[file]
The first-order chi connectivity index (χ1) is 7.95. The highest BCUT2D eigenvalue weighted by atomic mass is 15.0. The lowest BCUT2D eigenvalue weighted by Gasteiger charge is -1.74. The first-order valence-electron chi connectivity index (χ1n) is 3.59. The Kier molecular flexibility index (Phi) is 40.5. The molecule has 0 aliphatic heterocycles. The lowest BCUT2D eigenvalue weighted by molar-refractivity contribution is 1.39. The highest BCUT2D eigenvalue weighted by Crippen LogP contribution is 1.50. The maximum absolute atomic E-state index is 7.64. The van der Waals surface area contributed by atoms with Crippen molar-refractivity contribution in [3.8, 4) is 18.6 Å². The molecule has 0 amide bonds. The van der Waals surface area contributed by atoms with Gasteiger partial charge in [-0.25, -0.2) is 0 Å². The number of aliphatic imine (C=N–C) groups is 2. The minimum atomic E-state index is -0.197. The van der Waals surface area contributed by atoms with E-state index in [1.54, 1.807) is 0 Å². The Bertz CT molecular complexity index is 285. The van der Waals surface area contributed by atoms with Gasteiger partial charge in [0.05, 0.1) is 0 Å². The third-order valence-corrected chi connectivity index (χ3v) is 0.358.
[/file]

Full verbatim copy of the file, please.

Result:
The first-order chi connectivity index (χ1) is 7.95. The highest BCUT2D eigenvalue weighted by atomic mass is 15.0. The lowest BCUT2D eigenvalue weighted by Gasteiger charge is -1.74. The first-order valence-electron chi connectivity index (χ1n) is 3.59. The Kier molecular flexibility index (Phi) is 40.5. The molecule has 0 aliphatic heterocycles. The lowest BCUT2D eigenvalue weighted by molar-refractivity contribution is 1.39. The highest BCUT2D eigenvalue weighted by Crippen LogP contribution is 1.50. The maximum absolute atomic E-state index is 7.64. The van der Waals surface area contributed by atoms with Crippen molar-refractivity contribution in [3.8, 4) is 18.6 Å². The molecule has 0 amide bonds. The van der Waals surface area contributed by atoms with Gasteiger partial charge in [-0.25, -0.2) is 0 Å². The number of aliphatic imine (C=N–C) groups is 2. The minimum atomic E-state index is -0.197. The van der Waals surface area contributed by atoms with E-state index in [1.54, 1.807) is 0 Å². The Bertz CT molecular complexity index is 285. The van der Waals surface area contributed by atoms with Gasteiger partial charge in [0.05, 0.1) is 0 Å². The third-order valence-corrected chi connectivity index (χ3v) is 0.358.